It wasn’t that other protected characteristics were less important, but there was recognition that a focus on race equality was needed, and I was lucky enough to be involved in its development.

‘A motivated, included and valued workforce helps deliver high quality patient care’

The WRES was introduced to ensure employees from BME backgrounds have equal access to career opportunities and receive fair treatment in the workplace. This is important not just because it is fair and morally right, but because there is overwhelming evidence that a motivated, included and valued workforce helps deliver high quality patient care, improving patient satisfaction and safety.

The first WRES data return in 2015 showed contrasting experiences between BME staff and their white counterparts, highlighting the challenges of race equality at organisational, sector and regional levels. There were few senior nurses from BME backgrounds, which came as no surprise.

The 2016 WRES data return provided important information about the situation for BME nurses across the system. It showed an increase in the number of BME nurses between bands 6 and 9 in the NHS compared with the year before – a step in the right direction, but more work needs to be done.

Band breakdown

For nursing and midwifery staff overall, the proportion of BME staff at band 5 remained at 24%. There were small increases in the proportion of BME staff at bands 6 and above, as follows: 

  • 6.3% increase at band 6 (increase of 1,173) 
  • 7% increase at band 7 (increase of 452)  
  • 13% increase at band 8a (increase of 121) 
  • 12.4% increase at band 8b (increase of 23)

In the upper bands, the increases were smaller in terms of numbers but two were big in percentages:

  • 0% increase at band 8c (number remains at 55)
  • 54% increase at band 8d (increase of four to 11)
  • 100% increase at band 9 (increase of three to six)

‘Black History Month is designed to remind people of the contribution of black people to society’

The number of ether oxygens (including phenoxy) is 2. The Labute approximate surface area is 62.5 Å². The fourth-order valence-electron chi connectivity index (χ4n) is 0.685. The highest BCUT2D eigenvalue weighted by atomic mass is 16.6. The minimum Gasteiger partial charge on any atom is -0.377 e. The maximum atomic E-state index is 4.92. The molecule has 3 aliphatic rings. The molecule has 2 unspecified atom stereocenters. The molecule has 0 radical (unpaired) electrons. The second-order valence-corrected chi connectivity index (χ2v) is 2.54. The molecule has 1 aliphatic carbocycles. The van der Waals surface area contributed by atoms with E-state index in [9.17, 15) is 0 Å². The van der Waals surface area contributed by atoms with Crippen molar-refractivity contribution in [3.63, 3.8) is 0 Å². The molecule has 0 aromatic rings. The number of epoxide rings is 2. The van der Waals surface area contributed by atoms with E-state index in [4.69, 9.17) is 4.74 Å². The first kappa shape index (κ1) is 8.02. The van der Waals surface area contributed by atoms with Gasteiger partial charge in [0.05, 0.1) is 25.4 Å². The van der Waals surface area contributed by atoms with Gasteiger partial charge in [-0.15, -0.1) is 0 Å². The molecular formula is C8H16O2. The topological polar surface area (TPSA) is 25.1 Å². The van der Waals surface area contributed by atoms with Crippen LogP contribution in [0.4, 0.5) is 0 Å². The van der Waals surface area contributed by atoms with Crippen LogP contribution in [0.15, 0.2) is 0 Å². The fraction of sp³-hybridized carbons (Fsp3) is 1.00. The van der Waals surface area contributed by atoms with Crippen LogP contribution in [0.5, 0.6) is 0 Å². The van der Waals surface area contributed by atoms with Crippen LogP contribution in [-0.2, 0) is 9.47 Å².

BME nurses have been working in the NHS since its inception ­­– 70 years in 2018 – but the data shows their progress to posts at the top of organisations has been, and remains, very slow.

Black History Month is designed to remind people of the contribution of black people to society. In the NHS, there is growing recognition that engaging with all staff reaps rewards in terms of improved patient care.

Phase one of the WRES focused on helping organisations collect and submit data about the experiences of their BME and white staff. Phase two will focus on helping organisations to implement the transformational change necessary to ensure the progress we are making on race equality continues.

Fit for purpose

In 1977, when I started my nurse training, we did not have the research, information or evidence we have now on many things, not least race equality.

In 2017, we have evidence that can no longer be ignored, and the data showing that the experiences of BME staff are poorer than those of white staff is irrefutable.

The WRES is helping to make the changes we need to ensure the NHS is fit for purpose.

I have more time in the NHS behind me than I have in front of me. My wish for the service is that it takes the opportunities afforded through the WRES to make the necessary changes now.

In 40 years from now I hope that another BME nurse will look back over their career during Black History Month and say things have improved for all NHS staff, but particularly BME staff, and those changes really began in 2017.


Yvonne Coghill is director of the Workforce Race Equality Standard implementation programme at NHS England

@WRES_team